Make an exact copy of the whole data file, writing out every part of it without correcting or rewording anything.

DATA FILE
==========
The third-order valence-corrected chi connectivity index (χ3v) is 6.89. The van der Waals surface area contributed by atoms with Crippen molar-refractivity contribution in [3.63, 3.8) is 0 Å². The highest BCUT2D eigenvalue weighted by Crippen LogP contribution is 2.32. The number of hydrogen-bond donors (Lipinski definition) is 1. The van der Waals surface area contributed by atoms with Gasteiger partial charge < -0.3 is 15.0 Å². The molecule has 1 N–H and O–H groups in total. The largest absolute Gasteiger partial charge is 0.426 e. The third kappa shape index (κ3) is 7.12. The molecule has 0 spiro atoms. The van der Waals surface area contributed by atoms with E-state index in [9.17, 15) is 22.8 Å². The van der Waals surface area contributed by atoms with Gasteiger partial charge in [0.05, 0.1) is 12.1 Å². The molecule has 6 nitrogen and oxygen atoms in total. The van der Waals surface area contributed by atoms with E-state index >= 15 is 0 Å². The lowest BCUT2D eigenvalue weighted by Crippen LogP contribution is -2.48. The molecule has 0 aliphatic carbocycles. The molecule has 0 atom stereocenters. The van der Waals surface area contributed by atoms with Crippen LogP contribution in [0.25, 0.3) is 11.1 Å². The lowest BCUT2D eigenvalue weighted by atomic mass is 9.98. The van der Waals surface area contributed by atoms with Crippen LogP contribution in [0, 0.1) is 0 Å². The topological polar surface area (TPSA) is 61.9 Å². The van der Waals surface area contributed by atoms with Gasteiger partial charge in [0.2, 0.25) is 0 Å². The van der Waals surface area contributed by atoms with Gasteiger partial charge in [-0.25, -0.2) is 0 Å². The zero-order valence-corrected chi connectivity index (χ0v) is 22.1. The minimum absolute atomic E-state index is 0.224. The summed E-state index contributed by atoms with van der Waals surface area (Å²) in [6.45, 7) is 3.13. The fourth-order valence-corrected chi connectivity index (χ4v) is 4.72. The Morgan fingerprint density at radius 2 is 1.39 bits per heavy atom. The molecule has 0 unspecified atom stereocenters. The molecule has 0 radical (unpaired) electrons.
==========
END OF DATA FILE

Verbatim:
The third-order valence-corrected chi connectivity index (χ3v) is 6.89. The van der Waals surface area contributed by atoms with Crippen molar-refractivity contribution in [3.63, 3.8) is 0 Å². The highest BCUT2D eigenvalue weighted by Crippen LogP contribution is 2.32. The number of hydrogen-bond donors (Lipinski definition) is 1. The van der Waals surface area contributed by atoms with Gasteiger partial charge < -0.3 is 15.0 Å². The molecule has 1 N–H and O–H groups in total. The largest absolute Gasteiger partial charge is 0.426 e. The third kappa shape index (κ3) is 7.12. The molecule has 0 spiro atoms. The van der Waals surface area contributed by atoms with E-state index in [9.17, 15) is 22.8 Å². The van der Waals surface area contributed by atoms with Gasteiger partial charge in [0.05, 0.1) is 12.1 Å². The molecule has 6 nitrogen and oxygen atoms in total. The van der Waals surface area contributed by atoms with E-state index >= 15 is 0 Å². The lowest BCUT2D eigenvalue weighted by Crippen LogP contribution is -2.48. The molecule has 0 aliphatic carbocycles. The molecule has 0 atom stereocenters. The van der Waals surface area contributed by atoms with Crippen LogP contribution in [0.25, 0.3) is 11.1 Å². The lowest BCUT2D eigenvalue weighted by atomic mass is 9.98. The van der Waals surface area contributed by atoms with Crippen LogP contribution in [0, 0.1) is 0 Å². The topological polar surface area (TPSA) is 61.9 Å². The van der Waals surface area contributed by atoms with Gasteiger partial charge in [0.2, 0.25) is 0 Å². The van der Waals surface area contributed by atoms with Gasteiger partial charge in [-0.25, -0.2) is 0 Å². The zero-order valence-corrected chi connectivity index (χ0v) is 22.1. The minimum absolute atomic E-state index is 0.224. The summed E-state index contributed by atoms with van der Waals surface area (Å²) in [6.45, 7) is 3.13. The fourth-order valence-corrected chi connectivity index (χ4v) is 4.72. The Morgan fingerprint density at radius 2 is 1.39 bits per heavy atom. The molecule has 0 unspecified atom stereocenters. The molecule has 0 radical (unpaired) electrons.